Length of care proceedings lagging further behind 26-week target

Timescales for care and supervision cases have averaged 33 weeks since start of 2019, as government allocates more days for applications to be heard to tackle issue

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The length of care proceedings has lagged seven weeks behind the 26-week target since the start of 2019 on the back of year-on-year declines in the family justice system’s ability to deliver on the objective.

The average time from a care or supervision application to the first disposal – when an order is made – was 33 weeks from July to September 2019, quarterly Ministry of Justice figures showed, the same as in the first and second quarters of the year.

This figure has risen consistently since 2016 when it was 27 weeks, hitting 30 weeks last year. The 2016 number marked a successful decline from a high of 55 weeks in 2011, and followed the introduction in legislation on the 26-week target in 2014 (see below).

The average length of care proceedings 2016-19

Just 42% of cases in the latest quarter were completed within the 26-week limit – a similar proportion to the first two quarters – which marks a significant fall from the high of 61% in 2016. Last year the figure was 49%.

The latest rise in the length of care proceedings does not appear to be driven by demand, as the number of children involved in public law applications, most of which are care cases, fell by 1% on the same quarter in 2018, following equivalent falls of 8% and 5% in the first and second quarters respectively.

To address the issue, the Ministry of Justice has increased the number of sitting days allocated for circuit and district judges to hear cases by 4,000 in 2018-19 and 6,000 in 2019-20.

‘Increasing complexity’

Responding to the figures,  Sara Tough, chair of the Association of Directors of Children’s Services’ families, communities and young people policy committee, said there were several reasons for the increase in average duration of cases.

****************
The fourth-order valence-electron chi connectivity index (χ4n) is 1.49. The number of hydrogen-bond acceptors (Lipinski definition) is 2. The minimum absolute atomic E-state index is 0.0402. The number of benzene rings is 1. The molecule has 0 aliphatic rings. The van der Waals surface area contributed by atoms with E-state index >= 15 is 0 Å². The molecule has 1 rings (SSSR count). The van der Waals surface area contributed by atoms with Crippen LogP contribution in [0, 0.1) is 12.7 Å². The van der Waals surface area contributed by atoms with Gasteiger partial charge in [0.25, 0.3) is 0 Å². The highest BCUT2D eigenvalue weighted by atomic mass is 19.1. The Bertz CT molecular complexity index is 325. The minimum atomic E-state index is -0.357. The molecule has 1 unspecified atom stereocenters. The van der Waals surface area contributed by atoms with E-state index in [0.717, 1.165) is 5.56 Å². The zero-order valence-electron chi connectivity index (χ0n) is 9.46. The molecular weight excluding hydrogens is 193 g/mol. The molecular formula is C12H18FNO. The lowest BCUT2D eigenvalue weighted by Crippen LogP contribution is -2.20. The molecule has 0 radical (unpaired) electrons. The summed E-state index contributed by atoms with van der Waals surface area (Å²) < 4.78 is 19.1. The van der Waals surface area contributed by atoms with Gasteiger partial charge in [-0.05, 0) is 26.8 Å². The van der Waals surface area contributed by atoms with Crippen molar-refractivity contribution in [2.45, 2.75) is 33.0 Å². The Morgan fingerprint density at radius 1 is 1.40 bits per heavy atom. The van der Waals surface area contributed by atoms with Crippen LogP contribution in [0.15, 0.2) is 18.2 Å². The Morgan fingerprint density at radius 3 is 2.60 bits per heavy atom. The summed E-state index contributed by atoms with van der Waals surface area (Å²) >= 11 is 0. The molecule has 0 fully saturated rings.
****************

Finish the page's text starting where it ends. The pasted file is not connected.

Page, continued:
These included that “the number and complexity of cases we are dealing with has increased and sometimes assessments must be completed for family members who have emerged during court proceedings”.

She added: “There is also a national shortage of judges which has an impact on timescales. That said, it’s important to note that we are performing better for children and families than we were eight years ago. Timeliness is important but it should never be put above securing the very best outcomes for each child and young person, even if this does fall outside of the 26-week time limit.”

What is the 26-week limit?

The Children and Families Act 2014 amended section 32 of the Children Act 1989 to state that a court hearing a care or supervision order must draw up a timetable for its disposal within 26 weeks of the application being issued.

The court may extend the timetable but only if it considers this necessary to resolve the proceedings justly, and in deciding whether to do so, they must the impact on the welfare of the child, and on the duration and conduct of proceedings.

Extensions are of up to eight weeks and there is no legal limit on the number of extensions that may be granted. However, the legislation states that extensions should not be routine and require specific justification.

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